HC Deb 29 July 1919 vol 118 cc1922-3
44. Mr. HOGGE

asked the Home Secretary whether the charge against Mr. de Laszlo brought forward by the Crown at the recent hearing before the Naturalisation Certificate Revocation Committee, presided over by Mr. Justice Salter, were the same charges as were brought before the Committee appointed to deal with cases arising out of Order 14 b of the Defence of the Realm Act, presided over by Mr. Justice Sankey, or whether other allegations in addition were made by the Crown against Mr. de Laszlo when his case was considered by Mr. Justice Sankey's Committee; and, if so, whether he will state what those allegations were and why the case against Mr. de Laszlo was not presented in the same manner to both Committees?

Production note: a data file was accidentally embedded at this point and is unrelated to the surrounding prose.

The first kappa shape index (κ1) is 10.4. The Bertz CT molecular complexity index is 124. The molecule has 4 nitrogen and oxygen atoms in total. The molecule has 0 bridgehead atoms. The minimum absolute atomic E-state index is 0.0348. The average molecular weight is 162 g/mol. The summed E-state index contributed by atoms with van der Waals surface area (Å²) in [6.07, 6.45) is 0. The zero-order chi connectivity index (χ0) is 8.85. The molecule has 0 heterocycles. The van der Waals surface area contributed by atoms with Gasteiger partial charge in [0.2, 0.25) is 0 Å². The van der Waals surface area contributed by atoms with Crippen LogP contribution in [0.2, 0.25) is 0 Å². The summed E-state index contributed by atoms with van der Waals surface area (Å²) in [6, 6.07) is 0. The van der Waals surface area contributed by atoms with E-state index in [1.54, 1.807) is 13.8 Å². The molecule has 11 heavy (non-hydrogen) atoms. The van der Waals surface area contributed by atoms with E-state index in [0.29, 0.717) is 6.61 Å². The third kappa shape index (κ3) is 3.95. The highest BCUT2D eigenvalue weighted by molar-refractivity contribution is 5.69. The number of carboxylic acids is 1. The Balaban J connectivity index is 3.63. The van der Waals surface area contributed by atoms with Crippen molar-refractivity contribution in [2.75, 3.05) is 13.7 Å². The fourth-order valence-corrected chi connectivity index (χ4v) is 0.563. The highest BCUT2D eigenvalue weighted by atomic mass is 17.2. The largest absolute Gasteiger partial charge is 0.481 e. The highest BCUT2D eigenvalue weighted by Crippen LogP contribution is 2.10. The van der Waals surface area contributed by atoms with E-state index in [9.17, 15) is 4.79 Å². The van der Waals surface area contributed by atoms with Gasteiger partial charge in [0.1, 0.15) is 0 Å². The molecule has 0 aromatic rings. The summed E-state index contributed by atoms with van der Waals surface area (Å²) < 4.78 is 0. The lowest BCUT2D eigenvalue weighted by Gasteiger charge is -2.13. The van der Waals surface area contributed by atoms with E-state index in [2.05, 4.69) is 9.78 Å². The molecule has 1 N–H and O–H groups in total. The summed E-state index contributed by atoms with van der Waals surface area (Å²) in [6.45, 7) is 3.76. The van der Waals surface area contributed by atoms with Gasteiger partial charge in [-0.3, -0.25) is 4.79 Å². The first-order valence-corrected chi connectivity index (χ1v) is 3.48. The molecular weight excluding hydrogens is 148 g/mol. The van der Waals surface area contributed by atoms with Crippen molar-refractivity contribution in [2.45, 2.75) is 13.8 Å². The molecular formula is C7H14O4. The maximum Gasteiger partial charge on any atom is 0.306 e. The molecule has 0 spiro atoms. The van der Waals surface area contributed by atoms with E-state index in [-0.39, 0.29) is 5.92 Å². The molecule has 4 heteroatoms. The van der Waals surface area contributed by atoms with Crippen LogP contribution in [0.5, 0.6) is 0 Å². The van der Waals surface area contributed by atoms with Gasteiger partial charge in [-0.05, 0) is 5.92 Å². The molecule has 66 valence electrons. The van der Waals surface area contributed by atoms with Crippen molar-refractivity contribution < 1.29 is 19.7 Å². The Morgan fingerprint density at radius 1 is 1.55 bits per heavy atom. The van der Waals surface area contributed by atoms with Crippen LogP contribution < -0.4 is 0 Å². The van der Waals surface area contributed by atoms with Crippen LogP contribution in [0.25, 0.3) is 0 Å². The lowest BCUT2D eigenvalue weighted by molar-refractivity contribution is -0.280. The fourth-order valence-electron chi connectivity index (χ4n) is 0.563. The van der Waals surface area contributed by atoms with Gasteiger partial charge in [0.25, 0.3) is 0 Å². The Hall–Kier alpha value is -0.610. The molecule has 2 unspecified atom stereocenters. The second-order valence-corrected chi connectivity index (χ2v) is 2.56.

As explained at the conclusion of the de Laszlo case by Mr. Justice Salter, the questions with which the Committee over which he presided had to deal were entirely different from those dealt with by the Committee presided over by Mr. Justice Sankey. The case, therefore, against Mr. de Laszlo did not assume precisely the same form before the two Committees. The Reports of Mr. Justice Sankey's Committee on the evidence and proceedings before them were laid before the Committee presided over by Mr. Justice Salter. The findings of Mr. Justice Salter's Committee as to the revocation of the certificate of naturalisation in no way conflict with the advice as to internment tendered by the Committee presided over by Mr. Justice Sankey.


If Mr. de Laszlo was acquitted by one Committee as being practically guiltless, and therefore eligible for British citizenship, why was he interned by the other?


Because the two questions are totally different. In the case of internment it is a question whether it is necessary on any ground of suspicion for the safety of the country. You can run no risks. In the other you go into the whole of the facts and thrash them out.